PROSECUTORS in Germany have pronounced 92 year old former Auschwitz guard Oskar Groening fit to stand trial for his role in mass murder at the Second World War death factory where 1.1 million were slaughtered in the Nazi Holocaust.
Groening was an SS unterscharfuehrer – sergeant – in the camp with, he claims, responsibility for guarding the possessions of the doomed arrivals as they stepped off the trains which brought them to the complex in occupied Poland.
He was never punished after the war for his service in Auschwitz and claims he committed no crimes there.
Now 92, German media reported yesterday prosecutors in Hanover have closed their preliminary investigation and judged him fit to stand trial.
Groening is one of three men being investigated, but it is understood two other elderly guards from Lower Saxony are too frail to face trial.
Thomas Klinge, senior state prosecutor, confirmed: “The examination of the health status and the ability to negotiate a trial of the three accused is largely completed.”
Groening, who lives near the Luneburg Heath – where SS chief Heinrich Himmler was buried in an unmarked grave after taking his own life when he fell into British hands at the end of the war – has appointed a lawyer who has received notification that the authorities are proceeding against him, according to the Bild newspaper.
Groening worked in the Nazis’ foremost extermination camp for more than two-and-a-half years and has lived a comfortable life ever since.
He spoke at trials after the war of the operations of the gas chambers and crematoria but denied direct involvement.
A 1948 tribunal cleared him of war crimes and he began work as the manager of a glass factory. But he claims he remained traumatised by his time at the death camp.
“Every night and every day I remember it for the nightmare it was,” he said in an interview. “It was in 1942 that my SS chiefs in Berlin ordered me there.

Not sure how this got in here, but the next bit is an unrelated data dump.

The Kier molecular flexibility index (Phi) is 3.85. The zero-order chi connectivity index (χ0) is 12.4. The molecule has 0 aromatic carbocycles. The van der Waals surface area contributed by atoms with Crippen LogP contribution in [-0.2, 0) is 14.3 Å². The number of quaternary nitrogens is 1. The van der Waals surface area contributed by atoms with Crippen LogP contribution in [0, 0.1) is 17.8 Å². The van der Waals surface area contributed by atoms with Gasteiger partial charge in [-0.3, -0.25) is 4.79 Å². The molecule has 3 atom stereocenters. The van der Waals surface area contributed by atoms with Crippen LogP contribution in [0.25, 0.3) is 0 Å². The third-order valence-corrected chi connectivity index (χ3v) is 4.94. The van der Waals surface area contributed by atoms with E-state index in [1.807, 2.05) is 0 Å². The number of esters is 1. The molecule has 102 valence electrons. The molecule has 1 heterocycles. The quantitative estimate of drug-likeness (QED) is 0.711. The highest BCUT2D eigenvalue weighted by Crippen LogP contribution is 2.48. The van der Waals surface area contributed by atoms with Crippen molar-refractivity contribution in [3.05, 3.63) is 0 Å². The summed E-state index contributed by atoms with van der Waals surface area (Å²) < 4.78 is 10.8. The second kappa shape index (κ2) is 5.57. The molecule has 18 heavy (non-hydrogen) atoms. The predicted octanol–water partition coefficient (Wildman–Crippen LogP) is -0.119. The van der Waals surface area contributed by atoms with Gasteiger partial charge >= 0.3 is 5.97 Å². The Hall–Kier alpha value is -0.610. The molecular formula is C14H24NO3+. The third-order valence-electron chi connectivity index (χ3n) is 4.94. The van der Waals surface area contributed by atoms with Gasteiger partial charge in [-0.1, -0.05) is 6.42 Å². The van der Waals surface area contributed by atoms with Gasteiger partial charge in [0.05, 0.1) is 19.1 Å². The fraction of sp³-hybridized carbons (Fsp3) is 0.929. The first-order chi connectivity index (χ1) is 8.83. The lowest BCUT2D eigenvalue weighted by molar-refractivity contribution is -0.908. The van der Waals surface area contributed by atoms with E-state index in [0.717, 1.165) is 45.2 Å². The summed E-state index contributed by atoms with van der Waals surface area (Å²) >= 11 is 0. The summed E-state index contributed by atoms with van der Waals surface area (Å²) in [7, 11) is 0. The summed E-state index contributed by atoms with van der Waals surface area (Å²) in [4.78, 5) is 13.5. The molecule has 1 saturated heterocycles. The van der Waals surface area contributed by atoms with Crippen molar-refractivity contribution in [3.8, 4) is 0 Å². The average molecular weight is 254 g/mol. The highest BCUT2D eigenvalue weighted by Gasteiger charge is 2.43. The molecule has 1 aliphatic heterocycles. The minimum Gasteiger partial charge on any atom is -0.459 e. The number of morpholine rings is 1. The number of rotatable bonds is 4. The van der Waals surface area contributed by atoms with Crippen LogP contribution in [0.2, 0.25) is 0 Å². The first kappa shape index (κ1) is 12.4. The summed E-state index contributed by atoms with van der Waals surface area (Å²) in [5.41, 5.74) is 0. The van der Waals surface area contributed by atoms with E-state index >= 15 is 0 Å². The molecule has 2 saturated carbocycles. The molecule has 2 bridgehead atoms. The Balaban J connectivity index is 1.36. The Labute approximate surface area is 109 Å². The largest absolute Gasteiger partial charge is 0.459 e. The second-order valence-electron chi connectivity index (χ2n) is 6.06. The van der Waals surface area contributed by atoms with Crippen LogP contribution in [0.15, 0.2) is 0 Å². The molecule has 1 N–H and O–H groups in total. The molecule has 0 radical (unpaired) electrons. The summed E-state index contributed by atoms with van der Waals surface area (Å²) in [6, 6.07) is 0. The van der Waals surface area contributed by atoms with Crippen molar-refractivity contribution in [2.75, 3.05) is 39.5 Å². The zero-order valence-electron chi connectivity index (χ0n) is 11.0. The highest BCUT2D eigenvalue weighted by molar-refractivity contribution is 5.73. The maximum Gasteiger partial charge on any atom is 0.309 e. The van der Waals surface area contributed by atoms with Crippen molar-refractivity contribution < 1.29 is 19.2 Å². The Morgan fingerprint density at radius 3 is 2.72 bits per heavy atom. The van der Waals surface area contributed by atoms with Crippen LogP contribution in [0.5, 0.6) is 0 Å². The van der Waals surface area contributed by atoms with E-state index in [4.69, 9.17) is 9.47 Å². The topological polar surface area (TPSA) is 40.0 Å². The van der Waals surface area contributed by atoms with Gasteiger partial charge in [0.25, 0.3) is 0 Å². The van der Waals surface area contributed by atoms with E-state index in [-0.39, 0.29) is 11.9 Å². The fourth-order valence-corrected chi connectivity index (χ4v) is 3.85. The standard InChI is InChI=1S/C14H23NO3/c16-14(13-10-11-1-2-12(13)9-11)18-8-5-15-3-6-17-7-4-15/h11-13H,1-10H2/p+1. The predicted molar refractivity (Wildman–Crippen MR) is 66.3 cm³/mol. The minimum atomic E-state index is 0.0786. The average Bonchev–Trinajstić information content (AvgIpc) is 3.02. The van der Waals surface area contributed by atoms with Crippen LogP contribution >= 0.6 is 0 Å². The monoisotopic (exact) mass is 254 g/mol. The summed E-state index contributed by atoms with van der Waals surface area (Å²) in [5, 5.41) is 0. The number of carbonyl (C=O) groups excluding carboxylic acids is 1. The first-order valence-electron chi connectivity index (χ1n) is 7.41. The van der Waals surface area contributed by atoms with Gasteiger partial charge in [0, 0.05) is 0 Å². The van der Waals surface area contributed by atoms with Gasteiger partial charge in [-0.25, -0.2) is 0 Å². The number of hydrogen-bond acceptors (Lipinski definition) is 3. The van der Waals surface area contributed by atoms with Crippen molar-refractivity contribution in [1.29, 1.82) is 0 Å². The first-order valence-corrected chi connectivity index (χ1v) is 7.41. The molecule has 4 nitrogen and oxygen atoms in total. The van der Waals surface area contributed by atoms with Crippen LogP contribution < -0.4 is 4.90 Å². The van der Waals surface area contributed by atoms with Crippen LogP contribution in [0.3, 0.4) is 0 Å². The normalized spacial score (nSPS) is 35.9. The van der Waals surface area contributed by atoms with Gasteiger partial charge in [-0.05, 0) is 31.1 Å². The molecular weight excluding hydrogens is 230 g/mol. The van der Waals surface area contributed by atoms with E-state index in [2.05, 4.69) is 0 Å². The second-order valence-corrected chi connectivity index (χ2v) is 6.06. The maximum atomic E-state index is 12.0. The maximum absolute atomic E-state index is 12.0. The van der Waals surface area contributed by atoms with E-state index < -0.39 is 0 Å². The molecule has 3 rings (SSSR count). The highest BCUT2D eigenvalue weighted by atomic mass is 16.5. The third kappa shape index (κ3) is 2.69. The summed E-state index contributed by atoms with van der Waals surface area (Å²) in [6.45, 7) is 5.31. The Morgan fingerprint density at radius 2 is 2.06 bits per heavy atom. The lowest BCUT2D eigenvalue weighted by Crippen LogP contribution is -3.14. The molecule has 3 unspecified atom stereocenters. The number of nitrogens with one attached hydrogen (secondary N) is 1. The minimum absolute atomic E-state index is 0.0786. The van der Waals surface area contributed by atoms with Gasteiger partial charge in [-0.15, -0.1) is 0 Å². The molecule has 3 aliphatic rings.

“I was an official in the prisoners’ possessions administration which involved removing the money, jewels and other valuables from inmates, registering it and sending it back to Berlin.
“They had diamonds and gold worth millions and it was my duty to make sure all of it got to Berlin.
“It was completely understood by all that the majority were going straight to the gas chamber, although some believed they were only going to be showered before going to work. Many Jews knew they were going to die.
“One time a drunken SS man discovered a crying baby on the platform. He grabbed the waif by its legs and smashed its head against the side of a truck. My blood froze when I saw it.
“I went to my superior officers and made an application for a transfer to the front, to anywhere. But he refused.
“Down the years I have heard the cries of the dead in my dreams and in every waking moment. I will never be free of them.”
He said he made an application for a transfer and at the end of October 1944 was shipped to the Ardennes forest in Belgium where he fought the Allies until his capture.
He added: “I have never been back there because of my shame. This guilt will never leave me. I can only plead for forgiveness and pray for atonement.”
The conviction of former Sobibor extermination camp guard Ivan Demjanjuk in 2011 paved the way for this last push to bring old Nazis to justice.
Demjanjuk was convicted of taking part in the murders of over 28,000 Dutch Jews in the camp in 1943.
There were no witnesses and no evidence about what his role was in the camp, but justices decided that it was enough that he was there and part of the murder machine.
Demjanjuk died in 2012 while on bail as he appealed his five year jail term.